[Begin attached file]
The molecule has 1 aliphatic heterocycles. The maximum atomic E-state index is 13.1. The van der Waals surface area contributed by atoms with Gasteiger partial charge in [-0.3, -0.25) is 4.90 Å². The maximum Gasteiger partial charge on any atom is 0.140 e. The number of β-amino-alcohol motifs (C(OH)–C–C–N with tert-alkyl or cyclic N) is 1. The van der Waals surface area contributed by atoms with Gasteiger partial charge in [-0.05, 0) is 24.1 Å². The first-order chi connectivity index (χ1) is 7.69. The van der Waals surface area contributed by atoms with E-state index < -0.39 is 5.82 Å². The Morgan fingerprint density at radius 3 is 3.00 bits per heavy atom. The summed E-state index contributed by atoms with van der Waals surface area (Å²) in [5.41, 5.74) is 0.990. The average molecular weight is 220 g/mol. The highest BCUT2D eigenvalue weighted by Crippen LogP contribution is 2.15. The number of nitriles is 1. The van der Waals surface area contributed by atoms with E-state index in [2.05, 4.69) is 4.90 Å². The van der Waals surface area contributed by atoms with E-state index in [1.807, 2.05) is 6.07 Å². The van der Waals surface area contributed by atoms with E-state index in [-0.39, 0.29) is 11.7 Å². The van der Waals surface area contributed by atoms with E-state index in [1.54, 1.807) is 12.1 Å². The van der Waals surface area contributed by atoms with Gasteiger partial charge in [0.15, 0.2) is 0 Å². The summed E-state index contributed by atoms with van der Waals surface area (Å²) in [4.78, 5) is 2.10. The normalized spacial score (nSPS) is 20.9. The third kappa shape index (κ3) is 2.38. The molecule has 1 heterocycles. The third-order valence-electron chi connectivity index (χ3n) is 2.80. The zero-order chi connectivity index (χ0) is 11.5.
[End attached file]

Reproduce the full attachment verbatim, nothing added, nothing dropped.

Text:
The molecule has 1 aliphatic heterocycles. The maximum atomic E-state index is 13.1. The van der Waals surface area contributed by atoms with Gasteiger partial charge in [-0.3, -0.25) is 4.90 Å². The maximum Gasteiger partial charge on any atom is 0.140 e. The number of β-amino-alcohol motifs (C(OH)–C–C–N with tert-alkyl or cyclic N) is 1. The van der Waals surface area contributed by atoms with Gasteiger partial charge in [-0.05, 0) is 24.1 Å². The first-order chi connectivity index (χ1) is 7.69. The van der Waals surface area contributed by atoms with E-state index < -0.39 is 5.82 Å². The Morgan fingerprint density at radius 3 is 3.00 bits per heavy atom. The summed E-state index contributed by atoms with van der Waals surface area (Å²) in [5.41, 5.74) is 0.990. The average molecular weight is 220 g/mol. The highest BCUT2D eigenvalue weighted by Crippen LogP contribution is 2.15. The number of nitriles is 1. The van der Waals surface area contributed by atoms with E-state index in [2.05, 4.69) is 4.90 Å². The van der Waals surface area contributed by atoms with E-state index in [1.807, 2.05) is 6.07 Å². The van der Waals surface area contributed by atoms with E-state index in [-0.39, 0.29) is 11.7 Å². The van der Waals surface area contributed by atoms with E-state index in [1.54, 1.807) is 12.1 Å². The van der Waals surface area contributed by atoms with Gasteiger partial charge in [0.15, 0.2) is 0 Å². The summed E-state index contributed by atoms with van der Waals surface area (Å²) in [4.78, 5) is 2.10. The normalized spacial score (nSPS) is 20.9. The third kappa shape index (κ3) is 2.38. The molecule has 1 heterocycles. The third-order valence-electron chi connectivity index (χ3n) is 2.80. The zero-order chi connectivity index (χ0) is 11.5.